A software update to Bitcoin’s core software fixed a vulnerability that could have had the entire network brought down to its knees.
Although Bitcoin represents a financial system, it is entirely dependent on the software that the nodes in its network run. We occasionally get reminded of that with updates to Bitcoin Core, but perhaps not as much as the update published on Wednesday.
A vulnerability known as CVE-2018-17144 that could have given the entire network a significant amount of trouble was fixed by the latest release of the coin’s node software. While it may not look like much, this could have ruined people’s trust in the network, potentially sparking a bank run that could have seen the coin’s value drop.
“[It] can take down the network. That would affect transactions in the sense that they cannot be completed, but does not appear to open up a way to steal or manipulate wallets,” said Casaba Security co-founder Jason Glassberg when speaking to ZDNet.
Hackers wishing to undermine Bitcoin as an asset could have easily just sent a bunch of junk transactions to the network—known as a denial of service attack (DoS)—performing something similar to the ever-dreaded 51% attack, but without as much effort.
It would work like this: An attacker could just spawn thousands of nodes onto the network using cheap hardware, spam the entire network with junk transactions using malicious nodes, crash it, then execute a double-spend and manipulate the blockchain.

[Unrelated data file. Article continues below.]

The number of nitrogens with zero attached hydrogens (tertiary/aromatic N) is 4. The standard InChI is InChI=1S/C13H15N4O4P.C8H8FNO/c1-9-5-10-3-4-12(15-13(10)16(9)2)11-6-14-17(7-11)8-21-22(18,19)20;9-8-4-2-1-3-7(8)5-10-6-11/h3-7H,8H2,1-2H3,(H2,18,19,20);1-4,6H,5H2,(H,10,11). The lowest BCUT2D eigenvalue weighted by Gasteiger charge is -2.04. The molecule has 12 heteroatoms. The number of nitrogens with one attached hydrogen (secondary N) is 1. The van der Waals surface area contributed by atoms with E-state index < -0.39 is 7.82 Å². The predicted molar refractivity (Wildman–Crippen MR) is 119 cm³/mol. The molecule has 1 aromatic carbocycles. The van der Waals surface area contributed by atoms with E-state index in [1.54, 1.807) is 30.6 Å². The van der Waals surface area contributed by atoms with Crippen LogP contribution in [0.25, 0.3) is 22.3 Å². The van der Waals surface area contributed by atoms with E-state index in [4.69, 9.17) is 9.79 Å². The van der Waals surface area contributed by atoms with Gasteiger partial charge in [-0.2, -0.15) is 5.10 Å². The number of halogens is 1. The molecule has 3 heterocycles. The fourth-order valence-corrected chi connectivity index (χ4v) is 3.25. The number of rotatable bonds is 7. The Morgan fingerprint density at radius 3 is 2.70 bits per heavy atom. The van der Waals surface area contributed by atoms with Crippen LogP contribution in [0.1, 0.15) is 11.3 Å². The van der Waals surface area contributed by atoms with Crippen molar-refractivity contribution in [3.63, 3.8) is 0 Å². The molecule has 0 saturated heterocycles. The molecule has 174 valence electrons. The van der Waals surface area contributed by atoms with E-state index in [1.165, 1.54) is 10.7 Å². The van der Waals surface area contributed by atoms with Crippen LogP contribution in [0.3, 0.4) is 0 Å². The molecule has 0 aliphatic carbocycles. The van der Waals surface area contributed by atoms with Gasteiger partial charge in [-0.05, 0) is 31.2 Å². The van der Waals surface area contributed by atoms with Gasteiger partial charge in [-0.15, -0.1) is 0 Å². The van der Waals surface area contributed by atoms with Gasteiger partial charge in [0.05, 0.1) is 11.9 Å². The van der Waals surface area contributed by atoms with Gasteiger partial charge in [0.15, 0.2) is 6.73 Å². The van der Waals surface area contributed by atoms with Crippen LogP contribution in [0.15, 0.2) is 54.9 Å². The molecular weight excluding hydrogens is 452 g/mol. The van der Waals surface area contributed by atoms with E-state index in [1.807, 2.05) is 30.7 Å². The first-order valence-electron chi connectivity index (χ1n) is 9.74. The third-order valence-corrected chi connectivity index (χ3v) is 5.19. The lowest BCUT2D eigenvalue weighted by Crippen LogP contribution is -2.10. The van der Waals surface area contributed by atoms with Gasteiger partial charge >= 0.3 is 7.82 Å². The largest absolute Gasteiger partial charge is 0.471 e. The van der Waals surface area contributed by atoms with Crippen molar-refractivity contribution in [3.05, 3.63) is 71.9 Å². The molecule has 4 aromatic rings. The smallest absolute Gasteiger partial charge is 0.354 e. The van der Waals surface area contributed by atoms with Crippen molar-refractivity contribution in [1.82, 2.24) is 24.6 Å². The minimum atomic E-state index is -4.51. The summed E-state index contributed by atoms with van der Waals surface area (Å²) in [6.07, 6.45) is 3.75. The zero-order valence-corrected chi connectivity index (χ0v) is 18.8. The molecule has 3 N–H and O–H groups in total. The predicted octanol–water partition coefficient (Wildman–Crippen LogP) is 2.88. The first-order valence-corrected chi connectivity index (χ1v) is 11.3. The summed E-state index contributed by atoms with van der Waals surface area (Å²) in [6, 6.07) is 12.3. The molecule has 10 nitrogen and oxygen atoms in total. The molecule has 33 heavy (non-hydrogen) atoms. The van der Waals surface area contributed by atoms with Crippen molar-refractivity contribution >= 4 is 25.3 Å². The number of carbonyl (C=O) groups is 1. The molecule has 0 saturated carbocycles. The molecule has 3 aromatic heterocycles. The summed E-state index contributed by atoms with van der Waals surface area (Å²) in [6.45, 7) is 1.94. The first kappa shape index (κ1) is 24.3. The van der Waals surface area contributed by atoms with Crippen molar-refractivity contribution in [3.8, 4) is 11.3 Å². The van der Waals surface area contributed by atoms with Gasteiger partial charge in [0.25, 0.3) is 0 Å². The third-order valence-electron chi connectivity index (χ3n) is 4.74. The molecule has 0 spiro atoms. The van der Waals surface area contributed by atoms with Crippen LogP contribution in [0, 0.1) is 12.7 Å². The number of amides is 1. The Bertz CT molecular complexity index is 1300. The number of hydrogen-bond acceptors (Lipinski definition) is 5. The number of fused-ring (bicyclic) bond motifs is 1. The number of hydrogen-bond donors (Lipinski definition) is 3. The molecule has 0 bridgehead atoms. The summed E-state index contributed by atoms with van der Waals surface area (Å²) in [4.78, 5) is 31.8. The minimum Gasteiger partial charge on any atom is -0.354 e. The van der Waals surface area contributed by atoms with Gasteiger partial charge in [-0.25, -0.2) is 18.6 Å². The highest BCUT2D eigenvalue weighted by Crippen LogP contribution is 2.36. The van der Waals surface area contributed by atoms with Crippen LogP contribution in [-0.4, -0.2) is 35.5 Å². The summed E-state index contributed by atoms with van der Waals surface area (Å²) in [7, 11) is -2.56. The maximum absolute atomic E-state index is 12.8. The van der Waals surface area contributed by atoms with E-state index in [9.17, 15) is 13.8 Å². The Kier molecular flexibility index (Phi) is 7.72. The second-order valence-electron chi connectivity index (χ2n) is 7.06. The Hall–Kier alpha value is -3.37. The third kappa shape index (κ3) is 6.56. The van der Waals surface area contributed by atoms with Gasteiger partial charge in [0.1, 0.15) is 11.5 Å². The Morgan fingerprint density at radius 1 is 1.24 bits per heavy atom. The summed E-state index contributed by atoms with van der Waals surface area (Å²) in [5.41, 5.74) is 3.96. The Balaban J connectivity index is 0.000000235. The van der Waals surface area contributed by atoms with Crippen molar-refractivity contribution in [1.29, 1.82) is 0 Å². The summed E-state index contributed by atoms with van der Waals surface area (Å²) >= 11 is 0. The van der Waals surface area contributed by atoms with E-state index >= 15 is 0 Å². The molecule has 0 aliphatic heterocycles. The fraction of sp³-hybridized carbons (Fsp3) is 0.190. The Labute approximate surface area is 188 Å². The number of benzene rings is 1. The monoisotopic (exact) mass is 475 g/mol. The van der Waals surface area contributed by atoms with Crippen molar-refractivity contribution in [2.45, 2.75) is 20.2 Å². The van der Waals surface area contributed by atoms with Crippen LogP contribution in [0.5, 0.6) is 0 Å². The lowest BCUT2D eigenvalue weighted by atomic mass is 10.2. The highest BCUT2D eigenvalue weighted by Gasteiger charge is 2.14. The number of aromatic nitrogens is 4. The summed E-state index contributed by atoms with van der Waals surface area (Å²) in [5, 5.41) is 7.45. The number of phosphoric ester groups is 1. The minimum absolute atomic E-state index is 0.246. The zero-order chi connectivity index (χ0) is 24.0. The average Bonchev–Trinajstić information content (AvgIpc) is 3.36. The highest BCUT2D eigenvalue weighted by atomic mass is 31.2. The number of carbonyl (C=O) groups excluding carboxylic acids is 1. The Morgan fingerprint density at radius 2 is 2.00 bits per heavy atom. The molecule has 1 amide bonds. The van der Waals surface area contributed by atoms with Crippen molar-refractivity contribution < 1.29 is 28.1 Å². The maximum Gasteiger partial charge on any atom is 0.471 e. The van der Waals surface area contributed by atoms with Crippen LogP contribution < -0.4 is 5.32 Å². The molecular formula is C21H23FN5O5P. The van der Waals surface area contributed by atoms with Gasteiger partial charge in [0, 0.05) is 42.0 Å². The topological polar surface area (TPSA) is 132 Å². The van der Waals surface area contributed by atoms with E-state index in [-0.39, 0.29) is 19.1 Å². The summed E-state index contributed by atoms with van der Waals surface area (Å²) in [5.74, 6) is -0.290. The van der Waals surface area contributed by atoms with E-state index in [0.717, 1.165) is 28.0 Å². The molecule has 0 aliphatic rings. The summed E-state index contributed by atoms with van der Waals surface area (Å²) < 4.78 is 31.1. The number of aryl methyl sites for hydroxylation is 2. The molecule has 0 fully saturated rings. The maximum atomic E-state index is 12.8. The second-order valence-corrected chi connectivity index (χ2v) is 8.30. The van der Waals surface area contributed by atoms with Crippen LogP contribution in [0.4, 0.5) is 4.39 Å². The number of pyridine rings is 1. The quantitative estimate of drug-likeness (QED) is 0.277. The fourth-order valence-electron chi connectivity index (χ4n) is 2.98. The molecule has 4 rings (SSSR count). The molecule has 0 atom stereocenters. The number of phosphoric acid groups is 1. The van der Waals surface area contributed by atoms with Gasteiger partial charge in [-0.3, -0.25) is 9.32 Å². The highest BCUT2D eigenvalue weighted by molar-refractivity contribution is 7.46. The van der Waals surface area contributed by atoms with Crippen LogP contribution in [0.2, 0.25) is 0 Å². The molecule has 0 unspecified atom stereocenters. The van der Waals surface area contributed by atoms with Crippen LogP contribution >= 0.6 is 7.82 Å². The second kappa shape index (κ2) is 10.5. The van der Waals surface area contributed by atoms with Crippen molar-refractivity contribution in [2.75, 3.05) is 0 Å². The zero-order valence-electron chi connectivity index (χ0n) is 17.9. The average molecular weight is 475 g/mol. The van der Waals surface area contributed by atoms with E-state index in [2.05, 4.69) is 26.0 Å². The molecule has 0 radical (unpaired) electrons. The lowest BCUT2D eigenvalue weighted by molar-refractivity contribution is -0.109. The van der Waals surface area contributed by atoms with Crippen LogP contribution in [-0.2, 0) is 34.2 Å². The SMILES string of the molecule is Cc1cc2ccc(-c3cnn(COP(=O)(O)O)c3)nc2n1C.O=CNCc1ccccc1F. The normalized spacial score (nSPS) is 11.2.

“Older versions of Bitcoin Core will crash if they try to process a block containing a transaction that attempts to spend the same input twice,” Bitcoin Core developers said in an advisory.
Continuing with the above scenario, it would be easy for a hacker to execute a double-spend because most of the other nodes in the network would have crashed, leaving only the hacker’s online. Miners would send the block over for processing by nodes, and the hacker’s nodes would validate the transactions without much protest.
The Bitcoin Core vulnerability is of a similar gravity as the one that affected Bitcoin Cash about a month ago, which could have seriously crippled the network had a hacker taken advantage of it. Incidentally, it was a Bitcoin Core developer who discovered this particular bug in Bitcoin ABC.
Speaking of cryptocurrencies based on Bitcoin, they might also be in trouble. A couple of Bitcoin look-alikes, including Bitcoin Knot, have already been patched for CVE-2018-17144, but we still have no word on whether some other major coins got the memo.